Dr. James Ireland, director of Honolulu’s Department of Emergency Services, said city paramedics save lives daily, but this is an opportunity to save lives in a different way.

“All the credit goes to our EMS Chief Patty Dukes (she is currently on the Mainland at an EMS meeting).  She went to a lunch conference and learned about this issue, and brought the PASS team back to our Department to educate our EMS personnel,” Ireland said.

It makes perfect sense to have the City EMS paramedics educated and helping to “combat this horrendous problem,” he said.

“First of all, the paramedics know the streets well.  Second, their profession is one that is giving; and taking care of others is part of what they do everyday.  Lastly, the back of an ambulance provides a private and secure place to have a heartfelt talk with patients, whatever their problems may be,” Ireland said. “It is during this paramedic-patient interaction, we hope to offer the resources  available in the community for individuals that may be affected by trafficking.  Once at the Emergency Room, it is our hope that they will be able to reach out and get assistance.”

Next steps for PASS will be to coordinate protocols between hospital Emergency Rooms and the paramedics themselves, Xian said, as well as more training for psychiatrists and med students. Her group also trained JABSOM medical students a few months ago as well as residents at Kapiolani Medical Center.

The PASS training program runs about 90 minutes and has already saved at least one young woman. Just last Monday, a woman deemed “high risk” because she was homeless after being abandoned by her family two weeks earlier, was beaten, struck in the face, robbed and left lying on the street.

An EMS paramedic who took the training class called the PASS Hotline to get help for the victim when the she would not accept assistance from first responders. Xian happened to be on call.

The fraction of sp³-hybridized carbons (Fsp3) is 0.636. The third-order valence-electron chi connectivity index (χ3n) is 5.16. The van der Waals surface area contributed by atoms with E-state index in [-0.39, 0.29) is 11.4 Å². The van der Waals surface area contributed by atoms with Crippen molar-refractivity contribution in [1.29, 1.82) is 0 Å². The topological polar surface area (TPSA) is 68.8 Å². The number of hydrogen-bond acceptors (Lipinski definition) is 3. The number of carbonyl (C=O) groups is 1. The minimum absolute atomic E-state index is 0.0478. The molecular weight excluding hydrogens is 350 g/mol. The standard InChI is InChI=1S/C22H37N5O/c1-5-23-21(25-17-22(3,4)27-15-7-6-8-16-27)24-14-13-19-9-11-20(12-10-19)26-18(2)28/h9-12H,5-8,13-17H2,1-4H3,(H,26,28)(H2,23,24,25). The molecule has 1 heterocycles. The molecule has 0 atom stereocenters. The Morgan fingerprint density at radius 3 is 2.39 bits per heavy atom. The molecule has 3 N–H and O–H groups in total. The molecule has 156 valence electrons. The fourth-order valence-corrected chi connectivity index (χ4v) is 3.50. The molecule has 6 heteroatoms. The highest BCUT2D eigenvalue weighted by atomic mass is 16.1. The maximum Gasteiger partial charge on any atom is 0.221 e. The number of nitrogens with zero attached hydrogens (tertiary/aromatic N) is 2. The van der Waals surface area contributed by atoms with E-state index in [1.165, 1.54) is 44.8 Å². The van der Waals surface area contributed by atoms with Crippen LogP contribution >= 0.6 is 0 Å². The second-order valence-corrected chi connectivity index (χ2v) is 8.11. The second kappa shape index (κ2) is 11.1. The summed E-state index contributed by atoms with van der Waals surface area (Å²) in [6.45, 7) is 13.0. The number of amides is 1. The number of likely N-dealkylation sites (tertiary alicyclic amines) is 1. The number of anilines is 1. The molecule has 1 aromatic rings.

The EMS paramedic we spoke to who did not want to be named said she is grateful for the training that helps identify those who might be in trouble, and gives the “town” paramedics the tools they need to reach out to trafficking victims. She believes the training will help save more children.

Dee Dee said she was lucky to get out alive. “The longer you stay and the less hope you have,” she said.

Jana, another young sex trafficking victim we interviewed who also worked the streets of Waikiki, Chinatown and at Rappongi Relaxation in 350 Ward Avenue, agreed Hawaii’s streets are a “very dangerous place to be” … and “scary too.” She was also rescued by law enforcement.

“Cause if you stay in the game, you will never come home. Unless somebody comes and rescues you … like the the cops, or somebody,” Jana said.

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Malia Zimmerman is the editor and co-founder of Hawaii Reporter. She has worked as a consultant and contributor to several dozen media outlets including ABC 20/20, FOX News, MSNBC, the Wall Street Journal, UPI and the Washington Times. Malia has been listed as one of the nation’s top "Web Proficients, Virtuosi, and Masters" and "Hawaii's new media thought leader" by http://www.thewebstersdictionary.com Reach her at Malia@hawaiireporter.com